I am proud of my success because I know that my late mother, Jaqueline Annette Jones Murray, and my other ancestors would be proud of my success. I believe they would be very pleased to know that I was walking in my purpose and being a lighthouse for those who need that support. I am not saying that I have all the answers to helping people. I don’t believe that I do. But I do believe that I have the ability to understand and to become a bridge to better as shown by the work that I have done up to this point in my success story.
Success is not easily achieved, and I acknowledge the difficulties and the scars of success. There have been times in my life as an educator and as a person where I wondered if being successful was even worth it. There were moments when success seemed too far a reach. It was in those moments that I found the courage to reach toward success in the knowledge of my own history. My mother was from Memphis. Her sisters heard Dr. Martin Luther King Jr.’s last speech. My father was born in Birmingham and was childhood friends with a sister in the church bombing that killed five little girls. I was born in Tuskegee, Alabama because my parents were students and graduated from Tuskegee Institute (now Tuskegee University). I am from registering people to vote in the heat and the heart of the resistance. I am from pastors for generations on one side of my family, and Baptist Training Union and church congress every summer on the other side. I am from a distinguished Tuskegee Airman and hall of fame award winner, the Reverend Dr. Samuel Joseph Murray. I am from writers, artists, actors, entrepreneurs and healers. The list goes on for miles. My aunties were the guidance counselors, and my cousins were the teachers, as well as the janitors. I am from, what I could call, a privileged life of being in the military, attending good schools, having lots of opportunities, being grateful and then making the most of it. I am making it the best way we could. My success comes from a place that didn’t have an option.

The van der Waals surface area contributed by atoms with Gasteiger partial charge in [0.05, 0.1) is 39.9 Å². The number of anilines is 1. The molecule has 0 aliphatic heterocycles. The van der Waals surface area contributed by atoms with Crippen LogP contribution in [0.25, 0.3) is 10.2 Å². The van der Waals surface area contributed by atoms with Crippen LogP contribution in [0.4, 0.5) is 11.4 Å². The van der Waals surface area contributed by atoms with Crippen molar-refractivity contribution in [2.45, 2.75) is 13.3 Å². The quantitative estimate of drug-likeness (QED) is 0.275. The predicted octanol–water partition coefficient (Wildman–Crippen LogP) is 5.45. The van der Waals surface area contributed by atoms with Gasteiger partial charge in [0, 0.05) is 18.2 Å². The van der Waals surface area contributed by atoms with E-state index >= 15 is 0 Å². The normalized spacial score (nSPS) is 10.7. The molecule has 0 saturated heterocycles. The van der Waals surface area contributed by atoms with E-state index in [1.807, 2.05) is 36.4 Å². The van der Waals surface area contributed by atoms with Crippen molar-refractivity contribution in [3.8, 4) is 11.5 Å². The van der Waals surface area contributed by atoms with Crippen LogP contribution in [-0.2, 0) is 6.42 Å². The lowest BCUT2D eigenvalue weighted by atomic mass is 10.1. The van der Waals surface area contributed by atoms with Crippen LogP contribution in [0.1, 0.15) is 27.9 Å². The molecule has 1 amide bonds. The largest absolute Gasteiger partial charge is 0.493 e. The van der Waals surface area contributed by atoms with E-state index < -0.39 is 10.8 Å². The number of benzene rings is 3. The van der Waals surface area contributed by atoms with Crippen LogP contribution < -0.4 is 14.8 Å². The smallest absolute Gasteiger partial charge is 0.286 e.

I am from a place where success is non-negotiable. I am.
One thing I can say for sure, I'm proud of my success because … “it is intentional and it belongs to my people.”